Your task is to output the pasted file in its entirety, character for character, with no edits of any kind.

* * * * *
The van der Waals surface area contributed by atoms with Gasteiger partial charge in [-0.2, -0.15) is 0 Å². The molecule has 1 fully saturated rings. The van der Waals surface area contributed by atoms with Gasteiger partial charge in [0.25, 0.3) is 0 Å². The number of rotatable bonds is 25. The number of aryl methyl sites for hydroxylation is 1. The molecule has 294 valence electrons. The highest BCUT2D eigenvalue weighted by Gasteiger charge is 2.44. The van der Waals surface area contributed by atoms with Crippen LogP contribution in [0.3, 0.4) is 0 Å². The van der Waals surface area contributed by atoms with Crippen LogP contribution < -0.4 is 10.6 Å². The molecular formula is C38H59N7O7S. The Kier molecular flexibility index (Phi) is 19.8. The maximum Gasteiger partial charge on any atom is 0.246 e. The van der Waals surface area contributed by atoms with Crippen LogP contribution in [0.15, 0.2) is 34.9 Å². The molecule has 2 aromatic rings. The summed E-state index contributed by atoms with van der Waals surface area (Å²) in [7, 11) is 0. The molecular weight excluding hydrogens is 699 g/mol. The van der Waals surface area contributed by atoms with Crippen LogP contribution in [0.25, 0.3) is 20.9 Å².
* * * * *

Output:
The van der Waals surface area contributed by atoms with Gasteiger partial charge in [-0.2, -0.15) is 0 Å². The molecule has 1 fully saturated rings. The van der Waals surface area contributed by atoms with Gasteiger partial charge in [0.25, 0.3) is 0 Å². The number of rotatable bonds is 25. The number of aryl methyl sites for hydroxylation is 1. The molecule has 294 valence electrons. The highest BCUT2D eigenvalue weighted by Gasteiger charge is 2.44. The van der Waals surface area contributed by atoms with Crippen LogP contribution in [0.3, 0.4) is 0 Å². The van der Waals surface area contributed by atoms with Crippen LogP contribution < -0.4 is 10.6 Å². The molecular formula is C38H59N7O7S. The Kier molecular flexibility index (Phi) is 19.8. The maximum Gasteiger partial charge on any atom is 0.246 e. The van der Waals surface area contributed by atoms with Crippen LogP contribution in [0.15, 0.2) is 34.9 Å². The molecule has 2 aromatic rings. The summed E-state index contributed by atoms with van der Waals surface area (Å²) in [7, 11) is 0. The molecular weight excluding hydrogens is 699 g/mol. The van der Waals surface area contributed by atoms with Crippen LogP contribution in [0.25, 0.3) is 20.9 Å².